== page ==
Three Clark University students have been named 2015 Marsh-Mosakowski NOAA Fellows and soon will embark on summer internships to conduct ecological research alongside esteemed scientists in Maryland and Hawaii.
The George Perkins Marsh Institute and the Mosakowski Institute for Public Enterprise, in partnership with NOAA (the National Oceanic and Atmospheric Administration), introduced the students during a luncheon/reception at the Mosakowski Institute, April 28.
Scientists and managers with NOAA are partnering for a fourth year with Clark University to offer qualified undergraduate students paid summer field internships in NOAA labs and offices, working in fields such as applied ocean and atmospheric science, policy, and science communication. Each student is overseen by a NOAA scientist or manager and advised by a Clark faculty mentor.
Professor Robert Johnston, director of the Marsh Institute, noted the interdisciplinary nature of the fellowships and how they embody the Liberal Education and Effective Practice (LEEP) focus at Clark. He outlined the competitive applicant pool and careful matching process for these placements, which involve approximately 10 weeks of study during the summer. He cited the program as a fine example of a partnership between Clark and a federal agency.
NOAA Fellows are called upon to contribute to ongoing and necessary research, Johnston said. "This is work that desperately needs to be done, whether it's helping to do economic analysis at the office of marine sanctuaries, or whether it's helping to do field work in various places — it's all stuff that needs to be done and directly contributes to NOAA's mission." Past fellows have acted as excellent ambassadors for Clark, he added: "Universally, I hear fantastic things. It's not just about going out and having a summer job, it's about going out and doing something that matters. You learn something, you come back to Clark, you link it to your program and everybody wins."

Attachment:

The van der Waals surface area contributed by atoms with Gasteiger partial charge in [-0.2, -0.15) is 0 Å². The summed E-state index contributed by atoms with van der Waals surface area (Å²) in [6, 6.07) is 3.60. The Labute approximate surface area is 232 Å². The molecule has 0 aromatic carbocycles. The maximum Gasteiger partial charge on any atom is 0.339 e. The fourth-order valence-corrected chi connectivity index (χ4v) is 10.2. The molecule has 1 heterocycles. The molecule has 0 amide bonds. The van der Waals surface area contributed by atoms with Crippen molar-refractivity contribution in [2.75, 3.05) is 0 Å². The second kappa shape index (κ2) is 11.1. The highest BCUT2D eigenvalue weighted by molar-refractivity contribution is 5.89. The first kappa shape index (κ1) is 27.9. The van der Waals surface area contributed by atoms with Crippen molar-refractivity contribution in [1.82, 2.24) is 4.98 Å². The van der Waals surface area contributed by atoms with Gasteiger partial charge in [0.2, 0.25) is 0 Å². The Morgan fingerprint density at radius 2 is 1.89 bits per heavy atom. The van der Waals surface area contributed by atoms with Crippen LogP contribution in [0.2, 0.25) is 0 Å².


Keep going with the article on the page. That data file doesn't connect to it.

Mosakowski Institute Director Jim Gomes spoke about the fellowship program's quality and the Clark students' impressive work. He expressed how rewarding it is for the Institute "to provide opportunities like this for our students and to help you take advantage of them and watch you flourish in them. We're very proud of you and you do us proud with the work you've done in the past and the work you'll do in the future."
The students will share their research findings with advisers and peers at Clark, during and after their internship experiences.
The 2015 Marsh-Mosakowski NOAA Fellows are:
Saira Khan '17 is a Geography and an International Development and Social Change major who will work in Hawaii on NOAA'S Sentinel Site Program and Habitat Blue Print: From observation to stewardship. Her Clark faculty mentor is Professor Christopher Williams of the Graduate School of Geography. Khan also is a 2015 recipient of the NOAA Ernest F. Hollings Undergraduate Scholarship. (Dale Watt '17, physics and geography major, also received a Hollings scholarship.)
Katherine Landesman '16 is a Global Environmental Studies major, with a Peace Studies concentration, whose NOAA Project will be in Hawaii working to develop bathymetric and benthic habitat data and products derived from WorldView-2 satellite imagery to support fisheries management in Timor-Leste, Hawaii. Professor Deborah Martin of the Graduate School of Geography will serve as faculty mentor.
Daniela Reyes Saade '17 is majoring in Geography and Economics and will spend the summer in Maryland providing socioeconomic support for the Office of National Marine Sanctuaries. Her faculty mentor is Professor James McCarthy of Clark's Graduate School of Geography.
Past Marsh-Mosakowski NOAA Fellows Faye Harwell '15, Lucas Earl '14, Silvana "Vanessa" Carrasco '15, Michino Hisabayashi '15 and Julianne Murphy '17 shared their experiences and some useful tips with the new Fellows and guests at the luncheon.
"These are the kind of connections that can really make a difference," Johnston told the new NOAA Fellows cohort. "Talk to people, meet as many people as you can. Don't be afraid to ask questions. … Be open and honest and as helpful as possible."
Founded in 1887 in Worcester, Massachusetts, Clark University is a liberal arts-based research university addressing social and human imperatives on a global scale. Nationally renowned as a college that changes lives, Clark is emerging as a transformative force in higher education today. LEEP (Liberal Education and Effective Practice) is Clark's pioneering model of education that combines a robust liberal arts curriculum with life-changing world and workplace experiences. Clark's faculty and students work across boundaries to develop solutions to complex challenges in the natural sciences, psychology, geography, management, urban education, Holocaust and genocide studies, environmental studies, and international development and social change. The Clark educational experience embodies the University's motto: Challenge convention. Change our world.